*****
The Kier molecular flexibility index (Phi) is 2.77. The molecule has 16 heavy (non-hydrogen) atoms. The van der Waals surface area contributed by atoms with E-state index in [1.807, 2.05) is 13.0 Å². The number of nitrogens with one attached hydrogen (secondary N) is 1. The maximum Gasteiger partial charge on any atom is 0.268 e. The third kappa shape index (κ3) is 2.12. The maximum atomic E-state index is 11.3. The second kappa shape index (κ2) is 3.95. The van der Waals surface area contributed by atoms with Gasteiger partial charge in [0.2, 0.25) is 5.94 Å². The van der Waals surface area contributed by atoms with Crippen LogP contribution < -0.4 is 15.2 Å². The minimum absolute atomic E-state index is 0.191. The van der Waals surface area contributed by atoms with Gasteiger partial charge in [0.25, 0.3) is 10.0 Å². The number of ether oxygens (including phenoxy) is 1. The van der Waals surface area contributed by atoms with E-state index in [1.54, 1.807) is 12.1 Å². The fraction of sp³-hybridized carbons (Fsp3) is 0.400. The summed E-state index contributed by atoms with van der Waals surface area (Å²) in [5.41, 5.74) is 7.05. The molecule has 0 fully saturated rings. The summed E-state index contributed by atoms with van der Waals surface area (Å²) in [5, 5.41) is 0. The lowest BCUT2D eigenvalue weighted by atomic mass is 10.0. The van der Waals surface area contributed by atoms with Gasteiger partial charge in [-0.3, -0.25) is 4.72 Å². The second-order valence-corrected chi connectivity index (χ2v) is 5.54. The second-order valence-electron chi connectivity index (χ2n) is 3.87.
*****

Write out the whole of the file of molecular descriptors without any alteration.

The Kier molecular flexibility index (Phi) is 2.77. The molecule has 16 heavy (non-hydrogen) atoms. The van der Waals surface area contributed by atoms with E-state index in [1.807, 2.05) is 13.0 Å². The number of nitrogens with one attached hydrogen (secondary N) is 1. The maximum Gasteiger partial charge on any atom is 0.268 e. The third kappa shape index (κ3) is 2.12. The maximum atomic E-state index is 11.3. The second kappa shape index (κ2) is 3.95. The van der Waals surface area contributed by atoms with Gasteiger partial charge in [0.2, 0.25) is 5.94 Å². The van der Waals surface area contributed by atoms with Crippen LogP contribution < -0.4 is 15.2 Å². The minimum absolute atomic E-state index is 0.191. The van der Waals surface area contributed by atoms with Gasteiger partial charge in [0.25, 0.3) is 10.0 Å². The number of ether oxygens (including phenoxy) is 1. The van der Waals surface area contributed by atoms with E-state index in [1.54, 1.807) is 12.1 Å². The fraction of sp³-hybridized carbons (Fsp3) is 0.400. The summed E-state index contributed by atoms with van der Waals surface area (Å²) in [5.41, 5.74) is 7.05. The molecule has 0 fully saturated rings. The summed E-state index contributed by atoms with van der Waals surface area (Å²) in [5, 5.41) is 0. The lowest BCUT2D eigenvalue weighted by atomic mass is 10.0. The van der Waals surface area contributed by atoms with Gasteiger partial charge in [-0.3, -0.25) is 4.72 Å². The second-order valence-corrected chi connectivity index (χ2v) is 5.54. The second-order valence-electron chi connectivity index (χ2n) is 3.87.